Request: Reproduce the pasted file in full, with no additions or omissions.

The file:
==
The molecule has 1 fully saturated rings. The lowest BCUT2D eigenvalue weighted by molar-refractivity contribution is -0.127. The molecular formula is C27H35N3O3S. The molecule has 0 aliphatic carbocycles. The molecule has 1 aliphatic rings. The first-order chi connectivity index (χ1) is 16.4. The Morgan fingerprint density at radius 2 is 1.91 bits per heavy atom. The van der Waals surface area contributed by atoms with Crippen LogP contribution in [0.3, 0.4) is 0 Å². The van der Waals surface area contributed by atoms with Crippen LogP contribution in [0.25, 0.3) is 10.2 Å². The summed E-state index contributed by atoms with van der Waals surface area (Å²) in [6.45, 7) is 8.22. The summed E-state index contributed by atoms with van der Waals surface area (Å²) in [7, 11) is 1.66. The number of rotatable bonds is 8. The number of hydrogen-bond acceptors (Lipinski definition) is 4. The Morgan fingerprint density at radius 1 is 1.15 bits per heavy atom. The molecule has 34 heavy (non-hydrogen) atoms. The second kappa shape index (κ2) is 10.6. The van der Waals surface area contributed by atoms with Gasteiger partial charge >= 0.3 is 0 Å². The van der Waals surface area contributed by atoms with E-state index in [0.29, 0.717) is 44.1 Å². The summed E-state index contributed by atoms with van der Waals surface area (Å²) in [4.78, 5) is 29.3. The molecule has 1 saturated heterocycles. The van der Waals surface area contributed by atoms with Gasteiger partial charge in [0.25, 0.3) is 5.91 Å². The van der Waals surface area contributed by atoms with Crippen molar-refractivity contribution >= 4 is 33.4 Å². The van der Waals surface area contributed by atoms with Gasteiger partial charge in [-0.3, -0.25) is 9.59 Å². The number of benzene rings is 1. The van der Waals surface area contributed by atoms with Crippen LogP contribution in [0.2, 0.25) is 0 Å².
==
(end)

The molecule has 1 fully saturated rings. The lowest BCUT2D eigenvalue weighted by molar-refractivity contribution is -0.127. The molecular formula is C27H35N3O3S. The molecule has 0 aliphatic carbocycles. The molecule has 1 aliphatic rings. The first-order chi connectivity index (χ1) is 16.4. The Morgan fingerprint density at radius 2 is 1.91 bits per heavy atom. The van der Waals surface area contributed by atoms with Crippen LogP contribution in [0.3, 0.4) is 0 Å². The van der Waals surface area contributed by atoms with Crippen LogP contribution in [0.25, 0.3) is 10.2 Å². The summed E-state index contributed by atoms with van der Waals surface area (Å²) in [6.45, 7) is 8.22. The summed E-state index contributed by atoms with van der Waals surface area (Å²) in [7, 11) is 1.66. The number of rotatable bonds is 8. The number of hydrogen-bond acceptors (Lipinski definition) is 4. The Morgan fingerprint density at radius 1 is 1.15 bits per heavy atom. The molecule has 34 heavy (non-hydrogen) atoms. The second kappa shape index (κ2) is 10.6. The van der Waals surface area contributed by atoms with Gasteiger partial charge >= 0.3 is 0 Å². The van der Waals surface area contributed by atoms with E-state index in [0.29, 0.717) is 44.1 Å². The summed E-state index contributed by atoms with van der Waals surface area (Å²) in [4.78, 5) is 29.3. The molecule has 1 saturated heterocycles. The van der Waals surface area contributed by atoms with Gasteiger partial charge in [0.25, 0.3) is 5.91 Å². The van der Waals surface area contributed by atoms with Crippen molar-refractivity contribution >= 4 is 33.4 Å². The van der Waals surface area contributed by atoms with Gasteiger partial charge in [-0.3, -0.25) is 9.59 Å². The number of benzene rings is 1. The van der Waals surface area contributed by atoms with Crippen LogP contribution in [0.2, 0.25) is 0 Å².